The work I do is, at times physically taxing. The hours are inconsistent. The pay is low. And most people have no idea what's involved. And while I know the same can be said for many, many jobs, I can only speak from my own experience.
One of the jokes I like to make during the particularly trying times is "Well, is a life in the arts everything you dreamed it would be?" Most of the time the answer is, unfortunately. "no." But there are times when the answer is a deafening "Yes!". When it's just a job it's like any job. What other people do for fun is work for us. Your Friday night is our Wednesday afternoon. But there are performances that make all the work worthwhile.
My father used to tell me that he had never been paid to perform his music. The money he got at the end of a show wasn't for the show, but for the rehearsals, the set up and teardown, the driving, and the time away from his family. The actual performing was for him.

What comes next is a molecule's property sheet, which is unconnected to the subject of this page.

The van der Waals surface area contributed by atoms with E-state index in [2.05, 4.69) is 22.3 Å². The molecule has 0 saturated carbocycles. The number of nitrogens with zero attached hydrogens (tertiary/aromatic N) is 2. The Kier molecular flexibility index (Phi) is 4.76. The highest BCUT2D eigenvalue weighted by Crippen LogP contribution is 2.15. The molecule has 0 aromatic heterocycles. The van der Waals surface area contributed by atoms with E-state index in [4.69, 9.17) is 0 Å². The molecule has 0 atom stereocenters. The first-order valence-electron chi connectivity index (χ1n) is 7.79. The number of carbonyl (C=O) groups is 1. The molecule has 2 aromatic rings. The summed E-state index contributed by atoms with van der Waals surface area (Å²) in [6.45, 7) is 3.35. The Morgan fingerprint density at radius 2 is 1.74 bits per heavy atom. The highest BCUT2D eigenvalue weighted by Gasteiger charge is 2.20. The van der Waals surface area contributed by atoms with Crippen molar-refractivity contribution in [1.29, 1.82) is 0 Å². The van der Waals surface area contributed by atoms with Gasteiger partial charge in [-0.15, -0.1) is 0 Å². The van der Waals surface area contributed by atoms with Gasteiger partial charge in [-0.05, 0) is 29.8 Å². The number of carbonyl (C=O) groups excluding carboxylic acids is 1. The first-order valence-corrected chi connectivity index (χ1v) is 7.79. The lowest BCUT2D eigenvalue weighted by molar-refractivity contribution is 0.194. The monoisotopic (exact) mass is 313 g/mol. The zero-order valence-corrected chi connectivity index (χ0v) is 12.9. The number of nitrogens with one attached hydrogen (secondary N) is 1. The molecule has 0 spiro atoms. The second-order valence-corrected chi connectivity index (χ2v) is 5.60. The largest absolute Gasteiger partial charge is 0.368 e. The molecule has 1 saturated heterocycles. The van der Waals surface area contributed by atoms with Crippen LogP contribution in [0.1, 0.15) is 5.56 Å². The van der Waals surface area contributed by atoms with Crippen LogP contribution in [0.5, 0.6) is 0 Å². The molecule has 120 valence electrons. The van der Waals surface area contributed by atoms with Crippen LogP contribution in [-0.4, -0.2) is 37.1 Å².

Being a part of a great performance is its own reward. When the elements you've put your time, sweat, sometimes blood into come together it can be transformative. Sometimes it's a personal experience and sometimes it's something you share with the whole audience. It can be funny or heartrending of awe-inspiring.
This is why We work while others play and play while others work. This is how we're able tho form lasting friendships with people we work with only a few days and hen don't see for weeks, or even years.
It is for those moments that I love what I do. And that is why, even when I doubt my ability to make my living doing what I love, I know, one way or another, I'll keep doing it as long as I'm able. His week has been a much needed reminder of that.